In the heart of the Amazon River basin 1,500 years ago, tribes mixed soil with charcoal derived from animal bone and tree bark to boost their crop yields. Now scientists conclude that such burned, dead matter fertilizes better than compost and animal manure, helping to transform the soil into the richest earth in the world. The “biochar” also profoundly enhances soil’s natural ability to seize carbon, thereby trapping greenhouse gases. Delaware State University researchers presented their findings April 10 at a national meeting of the American Chemical Society.

Charles Q. Choi


New procedures could turn carbon dioxide (CO2) from coal-fired power plants and other sources into polycarbonate, a type of plastic derived from petroleum and used to make DVDs and eyeglass lenses. Strategies that rely on catalysts have used CO2 to make polymer precursors to polycarbonate. Although the chemical reactions produce only water as a waste product, they require high temperatures and pressure. Hence, the processes would only pay off environmentally if clean-energy sources, such as solar or wind power, were used to fuel them.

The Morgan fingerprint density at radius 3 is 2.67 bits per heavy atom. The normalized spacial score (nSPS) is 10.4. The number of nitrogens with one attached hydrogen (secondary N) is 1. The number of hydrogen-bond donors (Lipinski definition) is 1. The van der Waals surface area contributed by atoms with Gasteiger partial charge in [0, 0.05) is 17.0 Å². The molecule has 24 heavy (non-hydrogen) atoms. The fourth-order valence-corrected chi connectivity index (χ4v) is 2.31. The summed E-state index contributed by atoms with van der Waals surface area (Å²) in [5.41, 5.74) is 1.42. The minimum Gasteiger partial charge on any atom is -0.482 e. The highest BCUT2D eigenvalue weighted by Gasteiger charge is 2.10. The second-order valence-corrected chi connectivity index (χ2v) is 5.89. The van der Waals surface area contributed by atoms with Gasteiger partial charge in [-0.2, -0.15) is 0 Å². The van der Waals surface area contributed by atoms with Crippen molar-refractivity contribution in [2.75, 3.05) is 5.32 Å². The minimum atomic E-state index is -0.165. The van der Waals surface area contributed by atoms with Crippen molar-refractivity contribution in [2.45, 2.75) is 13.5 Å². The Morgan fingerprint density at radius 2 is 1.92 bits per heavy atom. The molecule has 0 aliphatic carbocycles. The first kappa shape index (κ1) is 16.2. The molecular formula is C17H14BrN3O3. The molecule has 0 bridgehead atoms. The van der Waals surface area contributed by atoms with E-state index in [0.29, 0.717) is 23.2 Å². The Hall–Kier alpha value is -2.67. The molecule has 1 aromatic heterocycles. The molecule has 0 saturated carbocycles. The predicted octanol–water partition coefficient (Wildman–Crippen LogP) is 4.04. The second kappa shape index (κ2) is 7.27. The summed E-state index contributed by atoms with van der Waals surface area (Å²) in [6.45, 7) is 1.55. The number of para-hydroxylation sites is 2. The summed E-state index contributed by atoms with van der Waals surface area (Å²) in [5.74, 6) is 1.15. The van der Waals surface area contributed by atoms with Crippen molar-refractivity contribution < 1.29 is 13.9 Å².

David Biello


Fasting for 48 hours before receiving chemotherapy could limit the treatment’s toxic effects on healthy cells while leaving cancer cells vulnerable. When normal cells are starved, the cells shift into survival mode, revving up repair mechanisms and protective processes. Researchers starved mice that had been injected with malignant cells; then they gave the rodents megadoses of chemotherapy. The animals lost weight, but once treatment ended, they regained it—and their energy. The finding, which stemmed from research on aging, may pave the way for higher and more frequent chemo doses that do not harm normal cells.

Nikhil Swaminathan